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Yep. That's what you need! You don't need a pump though. Those are a tool to pull the beer out, not required beyond the fun factor and impressing your friends.
Do you have a corny set up? If so, you need this + this and you're good to go. I don't see breathers on the NB site, which is a shame really. Finally, someone brings in the gear at the homebrew level, but they don't offer the tools that will truly get it off the ground? I don't have a problem with breathers, but if I had a pub I might not use one. If you're going to do this at home, you need to make concessions!

That NB link will give you what you need, but I post that more for ease. I'd break it down and get it from Ukbrewing.com just because Paul is a cool guy, and I've been a customer for awhile. He's the US source for all things cask.
They have breathers at NB. http://www.northernbrewer.com/shop/aspirator-valve.html
 

Wynne-R

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The effect of the breather on the taste of the beer is a matter of hot debate. In controlled tests, most drinkers have been unable to distinguish between naturally conditioned and cask breather beers. However there are very good reasons why CAMRA totally disapproves of these devices.
-http://www.cambridge-camra.org.uk/ale/288/basics.html
He goes on to say basically if you sell enough beer you don’t need the gas. If the keg is naturally aspirated, it has to be fresh.
 
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CAMRA has many valid points for what they approve, for the commercial side I agree with them to a certain extent. On the homebrew side they have to understand we (homebrewers) do not have the same cash flow as a commercial brewer or the ability to go through 5 or 10 gallons of ale fast enough like a bar would. Homebrewers will have to make modifications just to attempt to make a cask style ale. They should be happy we are helping them move this idea along.
 

chucke

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Not meaning to be argumentative, but what do you care if CAMRA understands or not? Brew what you like, serve it in a manner that pleases you and let CAMRA do their thing in the UK. Perhaps an understanding of what CAMRA does offers beneficial insight, but you as an American homebrewer should never feel constrained by their opinions.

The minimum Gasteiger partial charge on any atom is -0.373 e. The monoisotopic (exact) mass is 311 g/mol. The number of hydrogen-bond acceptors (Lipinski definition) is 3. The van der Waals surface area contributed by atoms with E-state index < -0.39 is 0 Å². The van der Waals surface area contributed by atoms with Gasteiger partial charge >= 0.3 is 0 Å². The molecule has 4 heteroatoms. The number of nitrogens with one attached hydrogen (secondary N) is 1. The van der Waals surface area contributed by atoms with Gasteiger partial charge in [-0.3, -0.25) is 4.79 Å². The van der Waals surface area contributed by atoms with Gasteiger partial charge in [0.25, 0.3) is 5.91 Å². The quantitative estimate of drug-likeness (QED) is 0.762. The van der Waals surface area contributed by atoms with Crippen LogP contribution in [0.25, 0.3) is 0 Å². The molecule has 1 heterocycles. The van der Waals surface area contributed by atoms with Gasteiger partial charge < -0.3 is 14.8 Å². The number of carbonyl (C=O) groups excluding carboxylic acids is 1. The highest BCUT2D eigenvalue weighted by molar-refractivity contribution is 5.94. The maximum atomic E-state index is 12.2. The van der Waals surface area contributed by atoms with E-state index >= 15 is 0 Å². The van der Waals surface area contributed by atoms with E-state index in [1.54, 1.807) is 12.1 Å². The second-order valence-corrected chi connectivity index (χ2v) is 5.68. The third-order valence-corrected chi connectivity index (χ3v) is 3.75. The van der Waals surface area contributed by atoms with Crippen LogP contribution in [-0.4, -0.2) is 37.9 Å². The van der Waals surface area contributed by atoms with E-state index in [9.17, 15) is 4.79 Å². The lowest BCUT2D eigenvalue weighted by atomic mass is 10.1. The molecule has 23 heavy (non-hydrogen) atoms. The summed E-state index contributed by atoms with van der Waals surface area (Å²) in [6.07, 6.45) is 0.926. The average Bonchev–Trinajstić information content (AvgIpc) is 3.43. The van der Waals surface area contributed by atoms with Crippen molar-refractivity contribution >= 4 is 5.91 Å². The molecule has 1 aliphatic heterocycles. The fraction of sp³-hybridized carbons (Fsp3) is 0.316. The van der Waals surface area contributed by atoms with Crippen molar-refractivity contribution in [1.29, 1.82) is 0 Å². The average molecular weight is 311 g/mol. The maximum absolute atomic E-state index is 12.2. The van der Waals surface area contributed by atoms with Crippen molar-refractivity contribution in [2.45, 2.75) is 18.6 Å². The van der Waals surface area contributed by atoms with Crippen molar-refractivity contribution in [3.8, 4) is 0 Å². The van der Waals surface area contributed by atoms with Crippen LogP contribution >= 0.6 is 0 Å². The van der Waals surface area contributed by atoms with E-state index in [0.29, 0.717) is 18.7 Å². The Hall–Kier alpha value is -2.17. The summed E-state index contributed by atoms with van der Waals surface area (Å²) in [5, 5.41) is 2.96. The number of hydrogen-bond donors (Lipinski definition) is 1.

phenry

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You don't need to buy a firkin or pin to serve cask ales. If you have a corny you can just use that, all you need is another gas dip tube (the short stubby one). Replace the liquid dip tube with the gas one, rack your beer into the corny, dose with priming solution, give it a shot of CO2 to make sure the top is sealed, then wait about a week. Chill down to about 55*F on its side, then take it out, slightly angle it down with the two fittings perpendicular to the ground, and tap the lower fitting. The pressure inside the keg will allow you to dispense enough beer without forming an effective vacuum before you can tap the upper fitting to start allowing air into the keg. The only other hardware you need is a short liquid line with a cobra tap on the end.

I've done this a couple times, but it's only been for a one night kind of deal. The on-the-side orientation isn't very conducive to storing in a keezer, so you'd probably want a pump (or beer engine if you have more money than you know what to do with) to serve so you can keep your keg upright.
 
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Yea I have been thinking about doing this with a 5L mini keg. If it sucks I waste a gallon of brew, if I like it, heck mini kegs are cheap compared to a pin.
 

makomachine

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billf2112 said:
Yea I have been thinking about doing this with a 5L mini keg. If it sucks I waste a gallon of brew, if I like it, heck mini kegs are cheap compared to a pin.
Me too. My problem is that the mini kegs you buy online don't have a built in valve so I'm not sure how you would gravity pour from them. I thought about buying a commercial beer in one with the built in valve, but haven't got around to it.
 

chucke